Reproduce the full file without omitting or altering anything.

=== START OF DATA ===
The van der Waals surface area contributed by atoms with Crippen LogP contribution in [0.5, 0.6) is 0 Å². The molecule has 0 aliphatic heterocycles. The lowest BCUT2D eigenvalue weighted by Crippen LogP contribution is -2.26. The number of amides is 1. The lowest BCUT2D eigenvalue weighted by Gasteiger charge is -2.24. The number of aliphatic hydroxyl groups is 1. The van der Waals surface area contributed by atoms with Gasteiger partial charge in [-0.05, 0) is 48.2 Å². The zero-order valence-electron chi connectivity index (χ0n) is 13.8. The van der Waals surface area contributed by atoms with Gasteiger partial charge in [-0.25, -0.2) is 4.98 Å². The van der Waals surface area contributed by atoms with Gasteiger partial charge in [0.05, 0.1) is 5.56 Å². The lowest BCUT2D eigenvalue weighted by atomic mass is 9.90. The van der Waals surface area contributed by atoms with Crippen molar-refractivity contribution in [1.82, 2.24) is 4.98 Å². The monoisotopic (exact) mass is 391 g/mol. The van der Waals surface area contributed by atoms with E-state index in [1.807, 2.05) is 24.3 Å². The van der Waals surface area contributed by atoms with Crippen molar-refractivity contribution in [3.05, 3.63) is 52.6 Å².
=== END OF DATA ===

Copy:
The van der Waals surface area contributed by atoms with Crippen LogP contribution in [0.5, 0.6) is 0 Å². The molecule has 0 aliphatic heterocycles. The lowest BCUT2D eigenvalue weighted by Crippen LogP contribution is -2.26. The number of amides is 1. The lowest BCUT2D eigenvalue weighted by Gasteiger charge is -2.24. The number of aliphatic hydroxyl groups is 1. The van der Waals surface area contributed by atoms with Gasteiger partial charge in [-0.05, 0) is 48.2 Å². The zero-order valence-electron chi connectivity index (χ0n) is 13.8. The van der Waals surface area contributed by atoms with Gasteiger partial charge in [-0.25, -0.2) is 4.98 Å². The van der Waals surface area contributed by atoms with Gasteiger partial charge in [0.05, 0.1) is 5.56 Å². The lowest BCUT2D eigenvalue weighted by atomic mass is 9.90. The van der Waals surface area contributed by atoms with Crippen molar-refractivity contribution in [1.82, 2.24) is 4.98 Å². The monoisotopic (exact) mass is 391 g/mol. The van der Waals surface area contributed by atoms with E-state index in [1.807, 2.05) is 24.3 Å². The van der Waals surface area contributed by atoms with Crippen molar-refractivity contribution in [3.05, 3.63) is 52.6 Å².